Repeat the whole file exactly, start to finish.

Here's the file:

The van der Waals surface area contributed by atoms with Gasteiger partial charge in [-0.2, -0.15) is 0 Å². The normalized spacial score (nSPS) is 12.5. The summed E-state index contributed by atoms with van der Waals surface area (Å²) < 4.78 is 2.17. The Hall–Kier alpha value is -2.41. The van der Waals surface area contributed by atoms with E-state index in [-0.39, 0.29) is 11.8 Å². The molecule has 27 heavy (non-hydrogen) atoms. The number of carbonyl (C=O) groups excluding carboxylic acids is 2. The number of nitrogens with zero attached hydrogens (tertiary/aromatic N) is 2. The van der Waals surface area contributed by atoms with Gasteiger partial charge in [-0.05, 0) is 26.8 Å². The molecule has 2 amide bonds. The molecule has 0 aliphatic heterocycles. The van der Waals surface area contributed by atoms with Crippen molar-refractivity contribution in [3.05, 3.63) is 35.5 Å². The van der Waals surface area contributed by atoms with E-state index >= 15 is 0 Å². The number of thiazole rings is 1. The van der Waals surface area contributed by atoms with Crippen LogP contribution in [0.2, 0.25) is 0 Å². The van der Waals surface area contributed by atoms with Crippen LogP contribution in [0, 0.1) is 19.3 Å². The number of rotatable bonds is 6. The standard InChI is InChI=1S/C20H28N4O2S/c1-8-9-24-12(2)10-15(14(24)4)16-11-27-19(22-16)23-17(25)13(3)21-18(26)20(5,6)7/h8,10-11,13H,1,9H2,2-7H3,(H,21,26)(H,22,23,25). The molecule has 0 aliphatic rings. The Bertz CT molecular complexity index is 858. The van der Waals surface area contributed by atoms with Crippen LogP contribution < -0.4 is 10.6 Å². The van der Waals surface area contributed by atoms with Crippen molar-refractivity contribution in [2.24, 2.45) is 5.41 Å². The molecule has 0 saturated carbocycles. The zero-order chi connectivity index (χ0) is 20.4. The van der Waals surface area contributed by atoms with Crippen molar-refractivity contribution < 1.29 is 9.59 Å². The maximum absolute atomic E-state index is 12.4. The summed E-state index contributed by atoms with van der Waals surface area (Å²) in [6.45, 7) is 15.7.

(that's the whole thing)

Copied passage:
The van der Waals surface area contributed by atoms with Gasteiger partial charge in [-0.2, -0.15) is 0 Å². The normalized spacial score (nSPS) is 12.5. The summed E-state index contributed by atoms with van der Waals surface area (Å²) < 4.78 is 2.17. The Hall–Kier alpha value is -2.41. The van der Waals surface area contributed by atoms with E-state index in [-0.39, 0.29) is 11.8 Å². The molecule has 27 heavy (non-hydrogen) atoms. The number of carbonyl (C=O) groups excluding carboxylic acids is 2. The number of nitrogens with zero attached hydrogens (tertiary/aromatic N) is 2. The van der Waals surface area contributed by atoms with Gasteiger partial charge in [-0.05, 0) is 26.8 Å². The molecule has 2 amide bonds. The molecule has 0 aliphatic heterocycles. The van der Waals surface area contributed by atoms with Crippen molar-refractivity contribution in [3.05, 3.63) is 35.5 Å². The van der Waals surface area contributed by atoms with E-state index >= 15 is 0 Å². The number of thiazole rings is 1. The van der Waals surface area contributed by atoms with Crippen LogP contribution in [0.2, 0.25) is 0 Å². The van der Waals surface area contributed by atoms with Crippen LogP contribution in [0, 0.1) is 19.3 Å². The number of rotatable bonds is 6. The standard InChI is InChI=1S/C20H28N4O2S/c1-8-9-24-12(2)10-15(14(24)4)16-11-27-19(22-16)23-17(25)13(3)21-18(26)20(5,6)7/h8,10-11,13H,1,9H2,2-7H3,(H,21,26)(H,22,23,25). The molecule has 0 aliphatic rings. The Bertz CT molecular complexity index is 858. The van der Waals surface area contributed by atoms with Crippen LogP contribution < -0.4 is 10.6 Å². The van der Waals surface area contributed by atoms with Crippen molar-refractivity contribution in [2.24, 2.45) is 5.41 Å². The molecule has 0 saturated carbocycles. The zero-order chi connectivity index (χ0) is 20.4. The van der Waals surface area contributed by atoms with Crippen molar-refractivity contribution < 1.29 is 9.59 Å². The maximum absolute atomic E-state index is 12.4. The summed E-state index contributed by atoms with van der Waals surface area (Å²) in [6.45, 7) is 15.7.